I have been in both a leadership position and worked with people in leadership roles. I think what amazes me the most is how many people in leadership positions are completely clueless about what it takes to be a good leader. There is a responsibility you take on, not just for yourself and your success, but for the people that report to you and work with you. Your success and the success of your business or the company you work for largely depends upon your team, the work they do and how you make them feel each and every day. When people start to quit and walk out the door, or they start to avoid you or even display any kind of resentment towards you, you are starting to fail as a leader. Here are three reasons why you’re not an effective leader.
1. You lead with your ego
One of my former bosses from years ago once told me that when you arrive at work, leave your baggage and emotions at the door. I believe this doesn’t work anymore. I’m not saying you ought to come to work with all your personal issues, but I don’t think it’s necessary to leave your emotions at the door. What you should leave at the door is your ego.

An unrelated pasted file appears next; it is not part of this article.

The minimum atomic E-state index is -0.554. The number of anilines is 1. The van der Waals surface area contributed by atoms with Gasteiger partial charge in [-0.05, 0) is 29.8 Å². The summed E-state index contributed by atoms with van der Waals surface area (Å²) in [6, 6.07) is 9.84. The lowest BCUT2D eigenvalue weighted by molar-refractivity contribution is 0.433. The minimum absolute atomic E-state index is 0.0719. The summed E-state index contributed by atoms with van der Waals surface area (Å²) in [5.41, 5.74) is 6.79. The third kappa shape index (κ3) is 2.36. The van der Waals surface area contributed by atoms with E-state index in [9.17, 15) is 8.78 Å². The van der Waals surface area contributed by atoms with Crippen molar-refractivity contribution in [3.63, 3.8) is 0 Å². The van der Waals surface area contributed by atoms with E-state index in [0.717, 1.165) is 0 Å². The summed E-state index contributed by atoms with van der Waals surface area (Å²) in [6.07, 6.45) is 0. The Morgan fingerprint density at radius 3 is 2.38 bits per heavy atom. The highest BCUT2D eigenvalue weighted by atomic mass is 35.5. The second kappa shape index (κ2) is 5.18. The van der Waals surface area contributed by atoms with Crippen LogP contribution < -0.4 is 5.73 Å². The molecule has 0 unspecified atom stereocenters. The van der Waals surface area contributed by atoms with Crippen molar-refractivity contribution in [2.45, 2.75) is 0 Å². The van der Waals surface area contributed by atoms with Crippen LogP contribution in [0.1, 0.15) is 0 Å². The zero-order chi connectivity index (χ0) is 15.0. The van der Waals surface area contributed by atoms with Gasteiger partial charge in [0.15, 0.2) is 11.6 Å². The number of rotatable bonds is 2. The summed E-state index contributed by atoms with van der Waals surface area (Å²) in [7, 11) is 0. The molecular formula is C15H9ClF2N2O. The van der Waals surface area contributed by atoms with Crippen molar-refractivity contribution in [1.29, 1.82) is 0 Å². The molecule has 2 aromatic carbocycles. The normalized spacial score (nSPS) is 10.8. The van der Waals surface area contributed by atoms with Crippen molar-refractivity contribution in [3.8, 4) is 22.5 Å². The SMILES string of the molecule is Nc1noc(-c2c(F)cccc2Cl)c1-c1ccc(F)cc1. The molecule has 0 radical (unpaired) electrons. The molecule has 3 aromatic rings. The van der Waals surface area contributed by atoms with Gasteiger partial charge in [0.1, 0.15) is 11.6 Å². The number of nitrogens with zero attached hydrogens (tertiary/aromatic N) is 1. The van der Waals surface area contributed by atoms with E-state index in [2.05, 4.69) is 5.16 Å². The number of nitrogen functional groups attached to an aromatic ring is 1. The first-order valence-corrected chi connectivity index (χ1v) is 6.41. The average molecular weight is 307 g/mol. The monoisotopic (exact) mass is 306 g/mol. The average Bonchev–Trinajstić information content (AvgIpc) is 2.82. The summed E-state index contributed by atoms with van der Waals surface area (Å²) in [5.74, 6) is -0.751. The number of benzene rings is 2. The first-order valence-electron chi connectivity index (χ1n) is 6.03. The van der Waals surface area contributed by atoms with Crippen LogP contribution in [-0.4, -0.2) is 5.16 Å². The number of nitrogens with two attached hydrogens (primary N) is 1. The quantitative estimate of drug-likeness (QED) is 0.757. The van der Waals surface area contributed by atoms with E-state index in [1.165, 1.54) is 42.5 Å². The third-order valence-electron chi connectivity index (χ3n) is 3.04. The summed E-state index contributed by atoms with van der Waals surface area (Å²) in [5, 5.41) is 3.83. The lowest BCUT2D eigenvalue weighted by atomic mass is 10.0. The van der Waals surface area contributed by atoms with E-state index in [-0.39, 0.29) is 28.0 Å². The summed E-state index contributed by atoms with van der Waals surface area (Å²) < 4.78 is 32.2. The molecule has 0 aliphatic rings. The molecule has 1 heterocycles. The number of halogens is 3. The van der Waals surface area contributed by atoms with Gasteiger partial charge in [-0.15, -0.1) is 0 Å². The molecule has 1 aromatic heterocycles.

We all have an ego, but how you express it really determines what type of person and leader you are. As a leader you’re in a position of power, of influence and of authority and when you lead with your ego, that power, influence and authority can quickly become negative.
What you should lead with is your heart. I’m not talking about the heart you wear on your sleeve, but the heart that creates passion, drive, focus, determination, etc. When you lead with your heart, I believe this is the evolved version of your ego. It becomes less about you and more about your team, because you know that working together is when you achieve true success.
2. You are not transparent
I think there was a time when it was acceptable to remain behind the closed doors of your corner office and the only time you interacted with people is when you called them to your office. That no longer works. I know there’s something to be said about open-office spaces in relation to productivity and privacy, but on the other hand it has allowed people at all levels of management to interact like never before.
The open-office space also allows people to be more transparent. You can’t hide in a cubicle and pretend you’re not working, you can see who’s meeting with who, who’s interacting with you and I feel people are more approachable in this setting.
In one of the places I worked, the higher-ups had their own offices, but they only had a wall of glass separating them. So regardless they were not part of the actual open-office space, they were still right there for the whole world to see.